“The systematic elimination of local services like this is the first of what was predicted by many during last spring’s Health Pointe approval proceedings in Grand Haven Township,“ Dr. Jack Roossien Jr., chairman of the NOCHS Board of Trustees, said in the press release. “Spectrum Health repeatedly, publicly rebuked these concerns promising to support our hospital, as well as increase primary care and specialty services in our community.

“Health Pointe’s stated goal was to ‘offer our community more choice,’” Roossien continued. “We now know what ‘choice’ means. Local families would have been given the ‘choice’ to travel 45 minutes to Grand Rapids or 35 minutes south to Holland for birthing services, and ultimately women’s health services. This is unacceptable and completely unnecessary.”

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The following is the full press release from the North Ottawa Community Health System, sent to the Tribune on Thursday afternoon, Feb. 16:

NOCHS PEDIATRIC SERVICE LINE ESTABLISHED

North Ottawa Medical Group, a division of NOCHS, is pleased to announce the establishment of its newest practice area, Pediatric Medicine. Cynthia DeMeester, MD, PhD, is returning to her hometown of West Michigan to lead the practice. Dr. DeMeester was recruited from Children’s Hospital of Boston, where she was the Community Neonatal Hospitalist within Southcoast Health System.

She holds an undergraduate degree from the University of Michigan, and earned her medical degree and doctorate in molecular biology from UCLA. She completed her residency at the University of Hawaii and is Board Certified in Pediatrics.

She has extensive experience working inside hospitals with inpatients and newborns, as well as in an office-based practice focusing on well child care, developmental assessments and coordinating care for medically complex children. Her office will start seeing patients March 23 and has already begun scheduling appointments at (616) 844-4525. Her practice will be in the Dunewood Medical Building at 1310 Wisconsin St., on the main hospital campus.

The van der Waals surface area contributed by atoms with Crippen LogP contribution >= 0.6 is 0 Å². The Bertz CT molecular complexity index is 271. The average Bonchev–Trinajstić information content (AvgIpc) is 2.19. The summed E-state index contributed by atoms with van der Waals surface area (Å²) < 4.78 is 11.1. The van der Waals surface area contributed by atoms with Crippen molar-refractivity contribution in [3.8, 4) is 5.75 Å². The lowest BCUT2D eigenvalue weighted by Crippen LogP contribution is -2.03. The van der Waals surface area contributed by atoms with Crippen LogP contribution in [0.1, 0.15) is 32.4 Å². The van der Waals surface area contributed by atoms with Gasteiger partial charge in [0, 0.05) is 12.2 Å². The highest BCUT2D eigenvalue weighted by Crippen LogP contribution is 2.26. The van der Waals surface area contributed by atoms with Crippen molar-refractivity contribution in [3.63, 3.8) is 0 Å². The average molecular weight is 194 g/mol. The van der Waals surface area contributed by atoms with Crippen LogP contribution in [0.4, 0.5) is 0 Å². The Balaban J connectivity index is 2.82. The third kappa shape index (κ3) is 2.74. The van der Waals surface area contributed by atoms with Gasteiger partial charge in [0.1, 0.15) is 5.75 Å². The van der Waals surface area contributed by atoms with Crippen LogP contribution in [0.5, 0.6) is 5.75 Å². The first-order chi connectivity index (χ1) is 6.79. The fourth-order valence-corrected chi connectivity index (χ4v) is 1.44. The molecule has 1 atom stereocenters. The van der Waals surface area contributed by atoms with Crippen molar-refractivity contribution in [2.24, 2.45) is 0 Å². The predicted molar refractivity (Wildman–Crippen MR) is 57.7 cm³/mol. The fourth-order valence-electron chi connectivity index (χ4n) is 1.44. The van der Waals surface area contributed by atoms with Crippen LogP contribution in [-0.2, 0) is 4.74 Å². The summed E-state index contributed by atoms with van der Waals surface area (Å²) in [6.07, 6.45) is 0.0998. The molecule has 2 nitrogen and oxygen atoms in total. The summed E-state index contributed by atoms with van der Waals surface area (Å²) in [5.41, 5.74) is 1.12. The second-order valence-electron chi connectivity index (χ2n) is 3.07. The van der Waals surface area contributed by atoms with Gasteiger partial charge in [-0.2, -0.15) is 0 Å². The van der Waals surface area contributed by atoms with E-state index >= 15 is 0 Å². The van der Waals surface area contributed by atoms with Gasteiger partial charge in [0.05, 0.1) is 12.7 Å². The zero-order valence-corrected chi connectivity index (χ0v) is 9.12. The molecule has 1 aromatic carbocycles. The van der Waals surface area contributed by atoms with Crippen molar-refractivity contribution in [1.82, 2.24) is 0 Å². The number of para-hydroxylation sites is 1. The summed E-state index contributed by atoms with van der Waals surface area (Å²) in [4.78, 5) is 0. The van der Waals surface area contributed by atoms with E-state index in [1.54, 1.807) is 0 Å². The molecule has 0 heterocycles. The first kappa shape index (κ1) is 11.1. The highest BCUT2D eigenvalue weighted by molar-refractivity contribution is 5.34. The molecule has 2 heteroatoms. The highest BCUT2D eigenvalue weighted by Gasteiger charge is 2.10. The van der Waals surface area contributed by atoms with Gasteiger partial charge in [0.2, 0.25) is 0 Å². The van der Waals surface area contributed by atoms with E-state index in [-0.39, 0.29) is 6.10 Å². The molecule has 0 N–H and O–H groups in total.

She will be joined by Certified Pediatric Nurse Practitioner, Karly Hiser, who will also practice in this office. Karly is also originally from West Michigan but comes to us most recently from Pittsburgh, PA where she served patients as part of Children’s Community Pediatrics, and also worked within Children’s Express Care. Similar to Dr. DeMeester, Karly has extensive experience working on inpatient units – specifically the teaching hospitals of George Washington University and Duke University.

“Beyond their outstanding credentials having experience in inpatient and outpatient care, they are both natives of West Michigan with a love of community health, which makes them the total package for our community,” said Connie Gnegy, North Ottawa Medical Group Executive Director. “We are delighted to welcome them home and into the NOCHS family.”

SPECTRUM HEALTH MAKES UNPRECEDENTED MOVE TO PULL OUT OF LABOR & DELIVERY CONTRACT; TERMINATE CREDENTIALS FOR ER/INPATIENT CARE

The timing of Dr. DeMeester and Karly Hiser’s arrival to Grand Haven is critical, as Spectrum Health recently informed NOCHS’ Administration that it plans to sever a decades-long relationship with the Grand Haven community. As of March 1, Spectrum has decided that its Grand Haven pediatric group will no longer care for newborns at NOCHS, following delivery. Further, the physicians in the group will also terminate their credentials at NOCHS, meaning they will no longer care for patients in the ER or within the hospital.

NOCHS MEDIA STATEMENT FEB. 16, 2017, CONTINUED

This decision would have immediately affected more than 100 expectant mothers, who are scheduled to give birth at NOCHS after Feb. 28, 2017. Further, it would likely have caused a long-term ripple effect throughout NOCHS jeopardizing the viability of Women’s Health (more than 6,000 patients and nearly 400 expectant moms) and our ability to care for pediatric patients anywhere in the hospital continuum.

Historically, in order to address this community need and avoid duplication of services, NOCHS has fully supported the Spectrum Health-owned pediatric group in Grand Haven. NOCHS has had a labor and delivery contract with this group for more than a decade and all of its physicians have been credentialed at NOCHS enabling them to consult in the ER and care for inpatients.